Massachusetts Attorney General Martha Coakley has joined the growing list of consumer and health advocates who are urging federal regulators to ban sales of electronic cigarettes to minors and to clamp down on youth-oriented advertising
of the increasingly popular product.
A letter sent Tuesday to the Food and Drug Administration by Coakley and Ohio Attorney General Mike DeWine, and signed by 38 other attorneys general, urges the agency to “move quickly to ensure that all tobacco products are tested and regulated to ensure that companies do not continue to sell or advertise to our nation’s youth.’’
Electronic cigarettes, known as e-cigarettes, resemble traditional smokes but use batteries to heat nicotine-laced liquid, producing a vapor that is inhaled.
Unlike traditional tobacco products, however, there is no federal age restriction on buying or using e-cigarettes, nor are there federal rules about advertising to youth.
The three big US tobacco companies, buffeted by decades of declining sales, have recently entered the national e-cigarette market already awash in independent purveyors. The smaller companies have typically hawked their wares online, promoting them through lower-budget social media, such as Twitter and Facebook. Many health advocates worry that with big tobacco’s deep pockets, the marketing will become more aggressive, and even more youth-oriented, creating a young generation of e-cigarette smokers hooked on nicotine before researchers fully understand what risks the product may pose.
At the same time, public health officials are grappling over whether the devices are useful for consumers who are trying to kick their tobacco habit.
“Sales of e-cigarettes have grown rapidly in the United States,’’ the letter from the attorneys general to the FDA states. “After doubling every year since 2008, sales in 2013 are now accelerating even faster and projected to reach $1.7 billion.’’
The letter also notes recent data released by the Centers for Disease Control and Prevention that found that e-cigarette use among middle and high school students has doubled since 2011.
That data found that an estimated 1.78 million students had used e-cigarettes as of 2012.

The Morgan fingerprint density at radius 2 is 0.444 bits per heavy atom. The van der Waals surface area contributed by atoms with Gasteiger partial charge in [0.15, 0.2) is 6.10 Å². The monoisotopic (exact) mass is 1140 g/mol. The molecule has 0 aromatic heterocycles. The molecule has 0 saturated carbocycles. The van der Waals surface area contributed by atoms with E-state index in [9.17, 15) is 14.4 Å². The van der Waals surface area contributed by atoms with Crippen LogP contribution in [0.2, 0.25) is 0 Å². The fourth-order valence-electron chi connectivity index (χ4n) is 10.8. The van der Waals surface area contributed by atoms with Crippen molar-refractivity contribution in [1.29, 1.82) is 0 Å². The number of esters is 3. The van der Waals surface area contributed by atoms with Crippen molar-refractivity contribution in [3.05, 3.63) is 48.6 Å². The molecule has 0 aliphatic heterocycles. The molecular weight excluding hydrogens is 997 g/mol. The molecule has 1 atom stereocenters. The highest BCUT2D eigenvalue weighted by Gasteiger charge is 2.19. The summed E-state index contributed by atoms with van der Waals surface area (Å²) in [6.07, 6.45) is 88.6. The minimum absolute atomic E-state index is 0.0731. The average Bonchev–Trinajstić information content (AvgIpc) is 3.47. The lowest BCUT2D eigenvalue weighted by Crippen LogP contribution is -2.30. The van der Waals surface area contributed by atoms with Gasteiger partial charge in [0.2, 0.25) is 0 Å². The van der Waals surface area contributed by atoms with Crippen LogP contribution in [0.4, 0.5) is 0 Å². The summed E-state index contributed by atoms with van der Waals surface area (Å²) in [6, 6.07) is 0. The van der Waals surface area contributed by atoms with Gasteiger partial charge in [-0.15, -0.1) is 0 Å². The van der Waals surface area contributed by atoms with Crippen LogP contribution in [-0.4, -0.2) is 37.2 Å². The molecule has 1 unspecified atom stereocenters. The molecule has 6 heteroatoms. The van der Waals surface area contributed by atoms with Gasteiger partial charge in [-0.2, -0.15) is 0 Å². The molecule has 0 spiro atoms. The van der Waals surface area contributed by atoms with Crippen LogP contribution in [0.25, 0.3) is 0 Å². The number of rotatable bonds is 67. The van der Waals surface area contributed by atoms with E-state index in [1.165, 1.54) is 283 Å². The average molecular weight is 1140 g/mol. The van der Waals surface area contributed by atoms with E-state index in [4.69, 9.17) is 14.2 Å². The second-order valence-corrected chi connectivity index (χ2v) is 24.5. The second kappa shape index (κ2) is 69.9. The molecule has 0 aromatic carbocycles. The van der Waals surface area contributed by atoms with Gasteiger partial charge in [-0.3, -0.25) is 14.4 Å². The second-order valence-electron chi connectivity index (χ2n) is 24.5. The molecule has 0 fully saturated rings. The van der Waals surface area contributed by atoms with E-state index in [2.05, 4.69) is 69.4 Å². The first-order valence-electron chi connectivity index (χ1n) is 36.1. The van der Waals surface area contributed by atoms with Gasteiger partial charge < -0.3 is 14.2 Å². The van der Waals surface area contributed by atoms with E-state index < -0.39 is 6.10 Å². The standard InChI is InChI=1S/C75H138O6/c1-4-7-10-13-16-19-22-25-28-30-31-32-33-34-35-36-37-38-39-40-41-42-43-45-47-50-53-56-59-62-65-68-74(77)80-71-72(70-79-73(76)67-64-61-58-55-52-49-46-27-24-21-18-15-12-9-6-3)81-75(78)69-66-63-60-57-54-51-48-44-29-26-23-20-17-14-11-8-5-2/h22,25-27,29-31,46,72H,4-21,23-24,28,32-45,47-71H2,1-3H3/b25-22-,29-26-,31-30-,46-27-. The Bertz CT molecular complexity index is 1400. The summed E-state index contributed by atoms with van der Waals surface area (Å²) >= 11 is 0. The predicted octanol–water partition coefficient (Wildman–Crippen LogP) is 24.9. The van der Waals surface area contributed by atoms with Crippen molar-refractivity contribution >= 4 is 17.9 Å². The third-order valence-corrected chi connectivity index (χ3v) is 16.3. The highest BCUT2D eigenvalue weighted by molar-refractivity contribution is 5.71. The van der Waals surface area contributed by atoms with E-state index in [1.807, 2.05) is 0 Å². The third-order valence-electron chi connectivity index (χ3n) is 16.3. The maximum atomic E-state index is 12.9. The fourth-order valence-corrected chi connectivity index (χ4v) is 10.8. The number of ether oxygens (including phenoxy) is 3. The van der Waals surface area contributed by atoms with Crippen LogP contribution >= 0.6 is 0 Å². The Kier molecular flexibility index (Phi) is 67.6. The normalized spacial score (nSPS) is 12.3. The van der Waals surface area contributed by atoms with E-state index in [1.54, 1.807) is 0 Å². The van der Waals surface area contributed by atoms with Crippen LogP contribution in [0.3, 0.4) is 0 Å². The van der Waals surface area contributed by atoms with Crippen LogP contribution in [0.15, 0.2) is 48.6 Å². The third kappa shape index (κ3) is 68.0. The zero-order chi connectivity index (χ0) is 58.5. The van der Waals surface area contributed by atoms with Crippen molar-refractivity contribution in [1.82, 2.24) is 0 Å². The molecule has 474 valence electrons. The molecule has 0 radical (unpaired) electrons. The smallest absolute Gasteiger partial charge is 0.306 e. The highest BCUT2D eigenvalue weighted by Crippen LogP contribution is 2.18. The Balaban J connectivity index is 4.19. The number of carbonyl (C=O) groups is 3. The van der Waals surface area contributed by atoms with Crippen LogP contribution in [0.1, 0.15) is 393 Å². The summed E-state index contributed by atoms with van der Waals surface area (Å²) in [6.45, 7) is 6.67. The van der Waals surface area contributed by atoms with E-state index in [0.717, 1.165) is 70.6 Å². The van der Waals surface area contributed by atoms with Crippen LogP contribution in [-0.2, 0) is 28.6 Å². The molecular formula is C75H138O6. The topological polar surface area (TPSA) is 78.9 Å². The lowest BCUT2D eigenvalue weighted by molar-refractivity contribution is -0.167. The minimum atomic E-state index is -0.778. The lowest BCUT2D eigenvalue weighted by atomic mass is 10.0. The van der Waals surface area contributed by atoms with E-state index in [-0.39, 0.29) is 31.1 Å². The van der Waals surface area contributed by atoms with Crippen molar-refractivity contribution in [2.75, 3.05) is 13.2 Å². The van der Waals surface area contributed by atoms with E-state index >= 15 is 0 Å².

That year, an estimated 160,000 students who reported ever using e-cigarettes had never used conventional cigarettes, the agency said.
The devices, often sold in flavors such as berry, peach, and vanilla, seem to entice younger customers, which health advocates worry may lead them toward tobacco cigarettes. Federal regulations have banned flavors from tobacco cigarettes, and the attorneys general urge similar action for the battery-powered devices.
The products have also attracted a following of former smokers who say the e-cigarette helped them quit tobacco.
Studies on this issue — and whether the devices pose health risks — are still pending. Because e-cigarettes are unregulated by federal authorities, it makes it difficult for consumers to know how much nicotine or other chemicals they may be inhaling. The agency has announced its intention to regulate the products as tobacco but it has not provided a time frame. Regulation would subject the products to the same standards and scrutiny as conventional cigarettes.
An increasing number of Massachusetts communities have recently joined Boston, which passed regulations in late
2011 to treat e-cigarettes like tobacco products, banning their use in the workplace and restricting their sale to adults only. A number of states, including New Hampshire, Minnesota, and Maryland, have prohibited sales to minors, while others have curbed use in public places. Massachusetts has not taken either action.